One standout finding from our report was that health care professionals who spent the most time caring for PWUD/IR had a much greater belief that a person who used drugs problematically can definitely maintain recovery—and a much greater belief that the cause of substance use disorders has more to do with external factors (things that can be changed) versus internal factors (things that cannot be changed). 

    The message here is that instead of driving PWUD/IR away from our systems of care, we should do the opposite: Welcome them in, embrace them, and deliver the kind of care and compassion that should be afforded to any patient.

    While the end of the X-waiver paves the way for successful changes, it is nowhere near sufficient. Physicians who wrongly assume that buprenorphine (Suboxone) is a drug for hedonistic enjoyment or a form of “enabling” will still never prescribe it for OUD.

    Substance use, substance use disorder, harm reduction and recovery need a committed educational module, woven into the fabric of every medical school.

    It is certainly possible that, for a sliver of physicians, the extra effort to get the X-waiver was truly the only barrier. It is also true that physicians will no longer be limited to 30, 100, or 275 MOUD patients at a time. But what is really needed is cultural change.

    How can cultural change be possible? It has to start with education that leads to behavioral change. Addiction in general is treated as a footnote in the medical curriculum, and is not given much more attention by any other health care field besides psychology or social work. Substance use, substance use disorder, harm reduction and recovery need a committed educational module, woven into the fabric of every medical school.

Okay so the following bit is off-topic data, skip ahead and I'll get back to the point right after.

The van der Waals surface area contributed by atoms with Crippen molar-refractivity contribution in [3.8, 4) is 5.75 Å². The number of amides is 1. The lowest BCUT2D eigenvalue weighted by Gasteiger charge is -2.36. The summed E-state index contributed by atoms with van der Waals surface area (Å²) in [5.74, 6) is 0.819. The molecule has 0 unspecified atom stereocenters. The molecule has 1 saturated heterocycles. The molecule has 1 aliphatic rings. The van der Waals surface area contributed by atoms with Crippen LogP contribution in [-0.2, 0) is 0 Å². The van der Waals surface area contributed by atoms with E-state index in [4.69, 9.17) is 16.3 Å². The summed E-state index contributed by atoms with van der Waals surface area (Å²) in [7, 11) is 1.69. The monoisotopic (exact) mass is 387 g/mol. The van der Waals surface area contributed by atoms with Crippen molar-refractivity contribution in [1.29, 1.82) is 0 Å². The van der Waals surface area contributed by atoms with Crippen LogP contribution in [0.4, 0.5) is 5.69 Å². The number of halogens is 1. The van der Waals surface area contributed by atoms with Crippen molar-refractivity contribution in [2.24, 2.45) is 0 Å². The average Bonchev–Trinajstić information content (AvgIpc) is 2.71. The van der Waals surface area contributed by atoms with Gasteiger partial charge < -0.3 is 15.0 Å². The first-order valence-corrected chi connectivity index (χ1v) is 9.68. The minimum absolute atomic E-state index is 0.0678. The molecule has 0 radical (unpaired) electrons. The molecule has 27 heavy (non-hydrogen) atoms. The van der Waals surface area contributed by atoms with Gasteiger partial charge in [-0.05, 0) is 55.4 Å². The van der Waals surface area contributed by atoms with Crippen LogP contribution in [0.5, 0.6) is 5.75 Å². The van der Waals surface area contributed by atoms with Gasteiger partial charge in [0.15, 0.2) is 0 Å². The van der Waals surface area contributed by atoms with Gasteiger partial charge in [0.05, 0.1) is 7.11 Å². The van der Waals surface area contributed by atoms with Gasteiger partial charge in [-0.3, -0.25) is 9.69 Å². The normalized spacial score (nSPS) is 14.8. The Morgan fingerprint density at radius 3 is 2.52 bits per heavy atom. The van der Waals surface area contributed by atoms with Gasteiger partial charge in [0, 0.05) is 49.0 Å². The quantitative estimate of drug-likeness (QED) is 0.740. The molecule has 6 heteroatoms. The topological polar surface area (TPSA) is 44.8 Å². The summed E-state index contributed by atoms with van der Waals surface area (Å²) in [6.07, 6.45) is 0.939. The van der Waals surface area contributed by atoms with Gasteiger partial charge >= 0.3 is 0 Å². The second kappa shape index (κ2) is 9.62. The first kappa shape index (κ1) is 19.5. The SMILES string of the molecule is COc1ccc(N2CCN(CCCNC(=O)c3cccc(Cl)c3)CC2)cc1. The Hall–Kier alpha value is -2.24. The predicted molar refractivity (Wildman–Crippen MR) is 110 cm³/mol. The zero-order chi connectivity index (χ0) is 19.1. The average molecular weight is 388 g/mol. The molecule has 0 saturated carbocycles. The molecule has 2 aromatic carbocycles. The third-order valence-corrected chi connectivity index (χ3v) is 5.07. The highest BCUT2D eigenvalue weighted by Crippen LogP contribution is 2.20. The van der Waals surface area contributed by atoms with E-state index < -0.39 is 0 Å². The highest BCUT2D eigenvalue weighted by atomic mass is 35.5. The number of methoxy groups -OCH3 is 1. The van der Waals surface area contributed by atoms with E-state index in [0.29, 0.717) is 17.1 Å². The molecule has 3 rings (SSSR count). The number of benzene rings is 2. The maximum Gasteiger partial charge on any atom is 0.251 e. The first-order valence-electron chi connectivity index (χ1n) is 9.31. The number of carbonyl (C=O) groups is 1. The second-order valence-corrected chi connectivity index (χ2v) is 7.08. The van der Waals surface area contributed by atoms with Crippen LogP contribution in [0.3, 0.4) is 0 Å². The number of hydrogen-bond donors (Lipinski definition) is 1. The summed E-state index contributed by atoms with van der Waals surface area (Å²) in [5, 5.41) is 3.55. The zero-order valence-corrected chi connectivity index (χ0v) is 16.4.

Perhaps most importantly, PWUD/IR must be treated as a protected class in the health care environment, similar to race, class or gender. Discrimination must never be tolerated. When a health care student, such as a medical student or resident, degrades or dehumanizes a person because of their status as a PWUD/IR, that student should be addressed accordingly. Using terms like “drug seeker” or “addict” should be no more acceptable than other kinds of slurs.

    It is a long road before PWUD/IR begin to get the respect and consideration they deserve. It’s crucial to recognize that a single advancement under law is just one small step on that journey.



    Sean Fogler is the cofounder of Elevyst, which produced the new report. Rory Fleming was one of the report’s writers.

    Photograph via PxHere/Public Domain

    • Sean is a physician living in long-term recovery. He is the cofounder of Elevyst, a public health consulting group, and co-chair of the Health Justice for Pennsylvania Coalition.


      Rory is the founding attorney of Fleming Law LLC, an immigration law boutique in Philadelphia. He has worked for a variety of criminal justice and harm reduction nonprofits, including Law Enforcement Action Partnership and Harvard Law School’s Fair Punishment Project, and provided campaign services for over a dozen district attorney campaigns. His articles have appeared in the Atlantic, Slate and many other outlets.